• providing individual attention their employees
  • “inspiring people to look beyond their self interest for the good of the group”

People who have a transformational leader have a greater sense of empowerment, improved performance and job satisfaction, lower levels of cynicism at work and are less likely to quit. This results in higher levels of organisational attachment. A win-win for everyone.

Suggestions which can be drawn from the research include:

  1. Help  your employees to be able to directly influence their own levels of empowerment at work by helping them to increase their psychological capital
  2. Help leaders to become more transformational, so as to positively affect employees’ levels of empowerment and performance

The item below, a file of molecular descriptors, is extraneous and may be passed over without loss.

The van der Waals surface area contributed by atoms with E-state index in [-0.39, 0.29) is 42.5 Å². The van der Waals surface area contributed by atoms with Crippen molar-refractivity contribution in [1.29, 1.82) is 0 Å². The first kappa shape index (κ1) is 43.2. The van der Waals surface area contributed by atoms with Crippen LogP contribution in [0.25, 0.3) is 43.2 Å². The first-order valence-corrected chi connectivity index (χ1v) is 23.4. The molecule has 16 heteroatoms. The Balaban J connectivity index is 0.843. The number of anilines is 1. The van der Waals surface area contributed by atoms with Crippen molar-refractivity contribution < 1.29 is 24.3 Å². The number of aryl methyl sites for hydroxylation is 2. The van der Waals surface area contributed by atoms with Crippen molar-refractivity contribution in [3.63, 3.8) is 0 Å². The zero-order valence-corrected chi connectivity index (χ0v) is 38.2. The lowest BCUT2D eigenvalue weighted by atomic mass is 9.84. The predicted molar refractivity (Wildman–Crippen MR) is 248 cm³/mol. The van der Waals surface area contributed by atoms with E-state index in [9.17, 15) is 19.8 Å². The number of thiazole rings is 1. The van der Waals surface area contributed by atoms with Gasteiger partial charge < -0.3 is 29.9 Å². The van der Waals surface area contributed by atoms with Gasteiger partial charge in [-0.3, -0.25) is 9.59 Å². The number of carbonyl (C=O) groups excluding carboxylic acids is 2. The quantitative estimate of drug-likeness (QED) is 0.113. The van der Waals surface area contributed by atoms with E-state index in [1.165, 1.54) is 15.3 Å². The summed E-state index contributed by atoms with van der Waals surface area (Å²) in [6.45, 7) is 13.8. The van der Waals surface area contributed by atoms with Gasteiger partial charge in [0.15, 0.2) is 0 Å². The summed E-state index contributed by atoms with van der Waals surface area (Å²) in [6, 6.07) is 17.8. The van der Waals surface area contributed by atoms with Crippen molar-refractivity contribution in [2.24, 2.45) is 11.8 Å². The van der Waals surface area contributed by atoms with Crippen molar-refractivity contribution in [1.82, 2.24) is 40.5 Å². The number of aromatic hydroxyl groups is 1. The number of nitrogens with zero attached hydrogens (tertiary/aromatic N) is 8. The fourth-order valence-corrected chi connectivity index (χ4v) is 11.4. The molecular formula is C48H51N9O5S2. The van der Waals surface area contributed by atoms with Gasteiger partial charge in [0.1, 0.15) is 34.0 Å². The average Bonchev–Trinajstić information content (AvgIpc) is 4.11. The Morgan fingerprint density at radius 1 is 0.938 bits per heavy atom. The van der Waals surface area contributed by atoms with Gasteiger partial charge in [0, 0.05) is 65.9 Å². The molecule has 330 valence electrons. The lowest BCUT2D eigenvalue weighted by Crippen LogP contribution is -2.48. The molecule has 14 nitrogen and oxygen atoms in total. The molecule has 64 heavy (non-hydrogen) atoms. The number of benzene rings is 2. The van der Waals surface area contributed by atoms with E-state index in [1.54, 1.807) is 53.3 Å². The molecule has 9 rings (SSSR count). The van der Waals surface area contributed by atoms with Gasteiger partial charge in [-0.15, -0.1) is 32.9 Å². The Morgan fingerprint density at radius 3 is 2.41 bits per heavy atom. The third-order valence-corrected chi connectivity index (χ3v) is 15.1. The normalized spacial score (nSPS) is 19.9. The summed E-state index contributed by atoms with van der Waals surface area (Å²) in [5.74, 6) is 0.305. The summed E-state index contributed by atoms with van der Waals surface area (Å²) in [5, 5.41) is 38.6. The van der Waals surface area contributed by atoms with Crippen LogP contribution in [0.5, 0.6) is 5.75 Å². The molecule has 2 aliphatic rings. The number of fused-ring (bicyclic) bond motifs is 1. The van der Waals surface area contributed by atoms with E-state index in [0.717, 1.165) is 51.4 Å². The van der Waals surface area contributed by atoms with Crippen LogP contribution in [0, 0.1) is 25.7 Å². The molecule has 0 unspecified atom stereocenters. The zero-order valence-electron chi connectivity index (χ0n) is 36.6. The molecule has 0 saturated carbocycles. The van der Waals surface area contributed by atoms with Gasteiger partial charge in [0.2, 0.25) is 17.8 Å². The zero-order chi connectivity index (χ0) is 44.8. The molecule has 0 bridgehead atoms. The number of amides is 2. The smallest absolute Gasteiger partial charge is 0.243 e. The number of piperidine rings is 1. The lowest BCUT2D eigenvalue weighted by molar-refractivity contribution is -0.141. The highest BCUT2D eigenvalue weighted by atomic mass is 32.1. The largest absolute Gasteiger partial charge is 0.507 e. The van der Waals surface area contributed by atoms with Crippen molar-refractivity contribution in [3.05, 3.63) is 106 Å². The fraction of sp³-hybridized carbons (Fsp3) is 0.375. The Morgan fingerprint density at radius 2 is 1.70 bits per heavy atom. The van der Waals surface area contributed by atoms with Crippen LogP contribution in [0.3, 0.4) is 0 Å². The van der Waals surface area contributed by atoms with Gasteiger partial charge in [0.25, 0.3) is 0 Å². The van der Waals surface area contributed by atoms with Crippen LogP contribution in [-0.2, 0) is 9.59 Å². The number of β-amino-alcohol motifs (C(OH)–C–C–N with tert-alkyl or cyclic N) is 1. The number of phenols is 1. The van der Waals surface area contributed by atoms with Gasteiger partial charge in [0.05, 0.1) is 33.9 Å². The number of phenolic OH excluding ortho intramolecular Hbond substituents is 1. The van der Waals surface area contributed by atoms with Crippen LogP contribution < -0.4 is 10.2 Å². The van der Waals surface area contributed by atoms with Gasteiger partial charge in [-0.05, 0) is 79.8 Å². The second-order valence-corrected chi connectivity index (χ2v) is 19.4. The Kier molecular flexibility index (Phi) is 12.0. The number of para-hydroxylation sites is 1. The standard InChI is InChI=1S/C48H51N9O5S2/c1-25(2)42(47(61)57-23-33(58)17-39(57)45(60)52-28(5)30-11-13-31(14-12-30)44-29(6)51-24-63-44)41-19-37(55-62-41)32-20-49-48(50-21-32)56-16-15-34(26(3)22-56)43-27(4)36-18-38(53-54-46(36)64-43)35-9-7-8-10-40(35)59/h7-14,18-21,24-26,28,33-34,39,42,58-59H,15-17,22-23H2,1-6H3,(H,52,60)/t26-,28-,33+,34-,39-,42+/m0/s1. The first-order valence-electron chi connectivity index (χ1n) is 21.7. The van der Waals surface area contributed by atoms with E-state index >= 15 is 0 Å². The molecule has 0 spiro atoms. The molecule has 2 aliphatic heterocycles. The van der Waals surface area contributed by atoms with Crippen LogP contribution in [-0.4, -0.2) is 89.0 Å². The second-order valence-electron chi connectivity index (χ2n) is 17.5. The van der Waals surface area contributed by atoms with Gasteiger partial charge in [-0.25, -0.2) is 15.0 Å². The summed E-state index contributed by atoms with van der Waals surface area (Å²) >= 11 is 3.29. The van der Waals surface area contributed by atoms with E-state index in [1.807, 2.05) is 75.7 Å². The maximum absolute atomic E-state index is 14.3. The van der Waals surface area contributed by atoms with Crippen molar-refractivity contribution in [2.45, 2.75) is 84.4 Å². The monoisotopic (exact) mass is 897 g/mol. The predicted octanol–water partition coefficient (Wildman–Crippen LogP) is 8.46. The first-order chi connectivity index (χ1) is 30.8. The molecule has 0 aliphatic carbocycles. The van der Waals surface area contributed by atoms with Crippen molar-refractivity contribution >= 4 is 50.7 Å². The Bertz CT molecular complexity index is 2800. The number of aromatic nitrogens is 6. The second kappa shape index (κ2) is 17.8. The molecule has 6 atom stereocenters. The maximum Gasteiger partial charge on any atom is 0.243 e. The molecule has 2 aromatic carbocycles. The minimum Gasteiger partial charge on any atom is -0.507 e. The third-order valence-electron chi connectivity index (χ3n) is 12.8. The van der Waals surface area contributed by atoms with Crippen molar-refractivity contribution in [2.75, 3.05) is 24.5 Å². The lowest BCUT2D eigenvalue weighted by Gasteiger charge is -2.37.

Questions to ponder, as you settle into the start of a new working year:

  • What can you do to become more transformational?
  • What is the state of your ‘Psycap’? Where can you improve?
  • How can you help your teams and colleagues to enhance their transformational leadership and their Psycap?

Our Mind and Our Strengths

In this last article for 2009, I bring to you a series of odds and ends, mostly about mindfulness and strengths.


You know how it is, when you turn your attention to something it appears to be everywhere.

I have written before about mindfulness and meditation:

April 2008  – Wellbeing, Meditation and Mindfulness

May 2006 –  Mindfulness

July 2004 –  Meditation, Mediation or Medication?

There are increasing amounts of information and research supporting this very powerful practice.